The primary cause of leukemia in dogs is not yet known, but genetic predisposition, exposure to toxins, and viral infections are some possible risk factors. Treatment options for leukemia in dogs may include chemotherapy, bone marrow transplant, or supportive care.

Sadly, the prognosis for leukemia in dogs is generally poor, and most dogs with this condition don’t survive long-term. Therefore, pet owners are advised to be vigilant about their dog’s health and seek prompt veterinary care if any symptoms of leukemia are observed.

What Does a White Spot on My Dog’s Tongue Mean?

What does a white spot on my dog's tongue mean?

A white spot on the tongue is usually a sign of a burn, ulcer, or sore on the tongue. Keep in mind that a dog in the early stages of shock may also have white spots on the tongue prior to the tongue becoming completely white.

A dog may also develop a raised white spot on their tongue, typically with a cauliflower appearance, when they get dog warts or the canine papillomavirus.

If mouth ulcers are a recurring issue, there is probably an underlying health complication. This could mean:

  • Kidney disease;
  • Compromised immune system or immune system disorders;
  • Various cancers;
  • Severe dental disease; and
  • Hormonal issues such as diabetes or hypothyroidism.

Dog Tongue White Coating: Is It Thrush?

Humans sometimes get a white coating on their tongues from thrush, a fungal infection from Candida albicans. Thrush, or candidiasis (or yeast stomatitis), is uncommon in dogs. However, it can happen when the mucus membranes on the tongue or oral cavity are damaged, if the dog is on antibiotics, or if it is on immunosuppressive drugs. 

Symptoms do not usually involve a white coating on the tongue so much as lesions (sores), weakness, and diarrhea, so it can be hard to diagnose. But if you see a white coating on your dog’s tongue, it is most likely a yeast infection (thrush). Since thrush is so rare in dogs, it’s often also a sign of a severely compromised immune system.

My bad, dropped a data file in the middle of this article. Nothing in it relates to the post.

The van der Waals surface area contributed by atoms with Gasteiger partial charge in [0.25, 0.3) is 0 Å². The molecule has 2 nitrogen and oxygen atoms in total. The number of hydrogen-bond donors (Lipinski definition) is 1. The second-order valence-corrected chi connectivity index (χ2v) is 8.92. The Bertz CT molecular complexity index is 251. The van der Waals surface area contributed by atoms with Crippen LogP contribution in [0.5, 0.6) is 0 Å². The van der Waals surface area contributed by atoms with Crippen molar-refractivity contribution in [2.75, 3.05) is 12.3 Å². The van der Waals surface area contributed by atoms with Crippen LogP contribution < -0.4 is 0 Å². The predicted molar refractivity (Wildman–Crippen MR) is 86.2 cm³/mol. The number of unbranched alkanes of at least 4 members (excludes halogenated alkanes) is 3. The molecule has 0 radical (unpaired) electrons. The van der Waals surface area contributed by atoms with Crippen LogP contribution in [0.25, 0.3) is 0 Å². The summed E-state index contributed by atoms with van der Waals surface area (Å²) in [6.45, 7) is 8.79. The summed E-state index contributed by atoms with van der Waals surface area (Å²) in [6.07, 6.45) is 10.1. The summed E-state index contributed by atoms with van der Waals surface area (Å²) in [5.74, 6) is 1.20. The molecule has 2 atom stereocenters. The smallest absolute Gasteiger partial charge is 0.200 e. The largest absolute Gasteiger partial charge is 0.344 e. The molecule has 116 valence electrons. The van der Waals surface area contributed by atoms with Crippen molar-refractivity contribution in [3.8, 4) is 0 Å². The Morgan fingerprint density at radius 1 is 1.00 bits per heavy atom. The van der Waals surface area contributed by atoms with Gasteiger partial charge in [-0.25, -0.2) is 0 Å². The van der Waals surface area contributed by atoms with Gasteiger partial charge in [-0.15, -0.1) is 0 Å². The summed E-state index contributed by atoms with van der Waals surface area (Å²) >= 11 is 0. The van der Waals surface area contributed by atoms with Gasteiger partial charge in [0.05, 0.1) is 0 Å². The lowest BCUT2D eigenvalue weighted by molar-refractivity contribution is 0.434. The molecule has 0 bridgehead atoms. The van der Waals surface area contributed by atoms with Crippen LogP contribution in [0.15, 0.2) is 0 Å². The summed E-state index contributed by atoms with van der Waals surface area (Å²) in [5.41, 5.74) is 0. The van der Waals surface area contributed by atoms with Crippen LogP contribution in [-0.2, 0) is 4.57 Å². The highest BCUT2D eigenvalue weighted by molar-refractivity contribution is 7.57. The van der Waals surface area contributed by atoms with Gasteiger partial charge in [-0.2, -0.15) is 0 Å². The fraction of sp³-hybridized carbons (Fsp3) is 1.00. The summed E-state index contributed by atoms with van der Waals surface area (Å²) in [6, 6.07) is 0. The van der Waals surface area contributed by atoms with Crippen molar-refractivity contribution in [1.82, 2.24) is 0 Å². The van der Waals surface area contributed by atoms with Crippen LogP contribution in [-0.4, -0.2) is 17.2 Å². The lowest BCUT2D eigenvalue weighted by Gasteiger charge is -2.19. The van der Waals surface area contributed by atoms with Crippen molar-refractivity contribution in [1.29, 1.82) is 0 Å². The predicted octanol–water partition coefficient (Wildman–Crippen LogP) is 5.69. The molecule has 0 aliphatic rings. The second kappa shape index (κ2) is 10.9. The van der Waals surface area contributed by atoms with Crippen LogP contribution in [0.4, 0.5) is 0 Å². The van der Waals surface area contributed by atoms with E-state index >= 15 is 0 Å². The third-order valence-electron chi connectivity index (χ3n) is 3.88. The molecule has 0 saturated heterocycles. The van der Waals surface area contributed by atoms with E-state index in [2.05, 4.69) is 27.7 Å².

Dog Pale Tongue Remedy: What to Do if Your Dog’s Tongue is Pale or White

If you’re googling “dog pale tongue not eating” or “dog pale tongue vomiting”, do not take matters into your own hands and try to fix the situation with a home remedy. A white or pale tongue is usually a sign of a serious underlying issue affecting healthy blood flow. In many cases, this symptom signals a medical emergency.

Final Thoughts

Of the many symptoms we see in sick dogs, white or pale tongues usually mean something serious. A tongue can only lose its healthy pigment if something is interfering with blood flow or if there are not enough healthy red blood cells. Even white sores or ulcers usually mean a severe issue with the immune system. Always take any tongue discoloration in dogs seriously and see a vet immediately.

Meet Your Experts

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Tamsin De La Harpe

Author

Tamsin de la Harpe has nearly two decades of experience with dogs in rescue, training, and behavior modification with fearful and aggressive dogs. She has worked closely with veterinarians and various kennels, building up extensive medical knowledge and an understanding of canine health and physiology. She also spent two years in the animal sciences as a canine nutrition researcher, focusing on longevity and holistic healthcare for our four-legged companions. Tamsin currently keeps a busy homestead with an assortment of rescue dogs and three Bullmastiffs.

Tamsin de la Harpe has nearly two decades of experience with dogs in rescue, training, and behavior modification with fearful and aggressive dogs. She has worked closely with veterinarians and various kennels, building up extensive medical knowledge and an understanding of canine health and physiology. She also spent two years in the animal sciences as a canine nutrition researcher, focusing on longevity and holistic healthcare for our four-legged companions. Tamsin currently keeps a busy homestead with an assortment of rescue dogs and three Bullmastiffs.